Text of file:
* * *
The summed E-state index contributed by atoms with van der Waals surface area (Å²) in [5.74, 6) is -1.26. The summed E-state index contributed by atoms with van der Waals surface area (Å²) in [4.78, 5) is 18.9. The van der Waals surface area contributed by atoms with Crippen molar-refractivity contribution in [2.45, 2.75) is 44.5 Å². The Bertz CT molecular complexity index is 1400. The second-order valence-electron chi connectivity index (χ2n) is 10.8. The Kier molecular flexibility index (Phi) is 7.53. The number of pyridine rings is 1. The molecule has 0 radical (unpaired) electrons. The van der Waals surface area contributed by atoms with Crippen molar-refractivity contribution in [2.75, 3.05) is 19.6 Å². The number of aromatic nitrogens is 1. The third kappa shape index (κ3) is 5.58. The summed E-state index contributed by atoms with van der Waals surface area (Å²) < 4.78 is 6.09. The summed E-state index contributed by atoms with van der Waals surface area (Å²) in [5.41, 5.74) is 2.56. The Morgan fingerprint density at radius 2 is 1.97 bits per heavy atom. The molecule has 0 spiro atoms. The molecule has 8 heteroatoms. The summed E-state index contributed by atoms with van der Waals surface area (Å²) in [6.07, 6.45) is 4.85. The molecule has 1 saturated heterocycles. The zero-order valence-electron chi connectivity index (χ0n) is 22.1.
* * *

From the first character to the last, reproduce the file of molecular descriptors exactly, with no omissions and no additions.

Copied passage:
The summed E-state index contributed by atoms with van der Waals surface area (Å²) in [5.74, 6) is -1.26. The summed E-state index contributed by atoms with van der Waals surface area (Å²) in [4.78, 5) is 18.9. The van der Waals surface area contributed by atoms with Crippen molar-refractivity contribution in [2.45, 2.75) is 44.5 Å². The Bertz CT molecular complexity index is 1400. The second-order valence-electron chi connectivity index (χ2n) is 10.8. The Kier molecular flexibility index (Phi) is 7.53. The number of pyridine rings is 1. The molecule has 0 radical (unpaired) electrons. The van der Waals surface area contributed by atoms with Crippen molar-refractivity contribution in [2.75, 3.05) is 19.6 Å². The number of aromatic nitrogens is 1. The third kappa shape index (κ3) is 5.58. The summed E-state index contributed by atoms with van der Waals surface area (Å²) < 4.78 is 6.09. The summed E-state index contributed by atoms with van der Waals surface area (Å²) in [5.41, 5.74) is 2.56. The Morgan fingerprint density at radius 2 is 1.97 bits per heavy atom. The molecule has 0 spiro atoms. The molecule has 8 heteroatoms. The summed E-state index contributed by atoms with van der Waals surface area (Å²) in [6.07, 6.45) is 4.85. The molecule has 1 saturated heterocycles. The zero-order valence-electron chi connectivity index (χ0n) is 22.1.